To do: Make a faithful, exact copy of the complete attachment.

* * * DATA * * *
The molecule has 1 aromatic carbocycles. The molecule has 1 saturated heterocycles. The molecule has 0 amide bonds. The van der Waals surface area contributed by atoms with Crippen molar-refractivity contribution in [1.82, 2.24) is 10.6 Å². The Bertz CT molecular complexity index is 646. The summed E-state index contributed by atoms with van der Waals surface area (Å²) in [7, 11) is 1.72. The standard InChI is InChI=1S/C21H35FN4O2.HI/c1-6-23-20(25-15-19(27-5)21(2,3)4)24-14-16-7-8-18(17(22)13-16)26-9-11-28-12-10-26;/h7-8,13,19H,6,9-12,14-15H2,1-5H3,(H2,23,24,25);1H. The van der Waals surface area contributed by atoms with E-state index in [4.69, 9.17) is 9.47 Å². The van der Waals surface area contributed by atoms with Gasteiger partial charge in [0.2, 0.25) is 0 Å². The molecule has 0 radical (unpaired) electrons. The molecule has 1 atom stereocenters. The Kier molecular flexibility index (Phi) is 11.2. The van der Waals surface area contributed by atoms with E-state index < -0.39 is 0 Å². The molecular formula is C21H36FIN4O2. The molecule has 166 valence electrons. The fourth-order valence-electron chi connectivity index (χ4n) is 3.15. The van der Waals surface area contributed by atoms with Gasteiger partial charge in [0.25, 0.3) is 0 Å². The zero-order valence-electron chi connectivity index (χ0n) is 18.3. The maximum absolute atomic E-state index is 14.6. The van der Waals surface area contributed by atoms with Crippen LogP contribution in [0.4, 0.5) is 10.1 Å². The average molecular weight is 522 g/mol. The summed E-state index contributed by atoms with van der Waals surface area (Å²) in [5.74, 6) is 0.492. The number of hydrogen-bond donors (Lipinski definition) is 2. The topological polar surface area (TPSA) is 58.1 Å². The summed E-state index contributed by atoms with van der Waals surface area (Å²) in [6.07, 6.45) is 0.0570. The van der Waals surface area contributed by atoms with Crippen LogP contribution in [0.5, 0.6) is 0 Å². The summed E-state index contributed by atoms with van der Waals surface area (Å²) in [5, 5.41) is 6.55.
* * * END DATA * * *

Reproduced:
The molecule has 1 aromatic carbocycles. The molecule has 1 saturated heterocycles. The molecule has 0 amide bonds. The van der Waals surface area contributed by atoms with Crippen molar-refractivity contribution in [1.82, 2.24) is 10.6 Å². The Bertz CT molecular complexity index is 646. The summed E-state index contributed by atoms with van der Waals surface area (Å²) in [7, 11) is 1.72. The standard InChI is InChI=1S/C21H35FN4O2.HI/c1-6-23-20(25-15-19(27-5)21(2,3)4)24-14-16-7-8-18(17(22)13-16)26-9-11-28-12-10-26;/h7-8,13,19H,6,9-12,14-15H2,1-5H3,(H2,23,24,25);1H. The van der Waals surface area contributed by atoms with E-state index in [4.69, 9.17) is 9.47 Å². The van der Waals surface area contributed by atoms with Gasteiger partial charge in [0.2, 0.25) is 0 Å². The molecule has 0 radical (unpaired) electrons. The molecule has 1 atom stereocenters. The Kier molecular flexibility index (Phi) is 11.2. The van der Waals surface area contributed by atoms with E-state index < -0.39 is 0 Å². The molecular formula is C21H36FIN4O2. The molecule has 166 valence electrons. The fourth-order valence-electron chi connectivity index (χ4n) is 3.15. The van der Waals surface area contributed by atoms with Gasteiger partial charge in [0.25, 0.3) is 0 Å². The zero-order valence-electron chi connectivity index (χ0n) is 18.3. The maximum absolute atomic E-state index is 14.6. The van der Waals surface area contributed by atoms with Crippen LogP contribution in [0.4, 0.5) is 10.1 Å². The average molecular weight is 522 g/mol. The summed E-state index contributed by atoms with van der Waals surface area (Å²) in [5.74, 6) is 0.492. The number of hydrogen-bond donors (Lipinski definition) is 2. The topological polar surface area (TPSA) is 58.1 Å². The summed E-state index contributed by atoms with van der Waals surface area (Å²) in [6.07, 6.45) is 0.0570. The van der Waals surface area contributed by atoms with Crippen LogP contribution in [0.5, 0.6) is 0 Å². The summed E-state index contributed by atoms with van der Waals surface area (Å²) in [5, 5.41) is 6.55.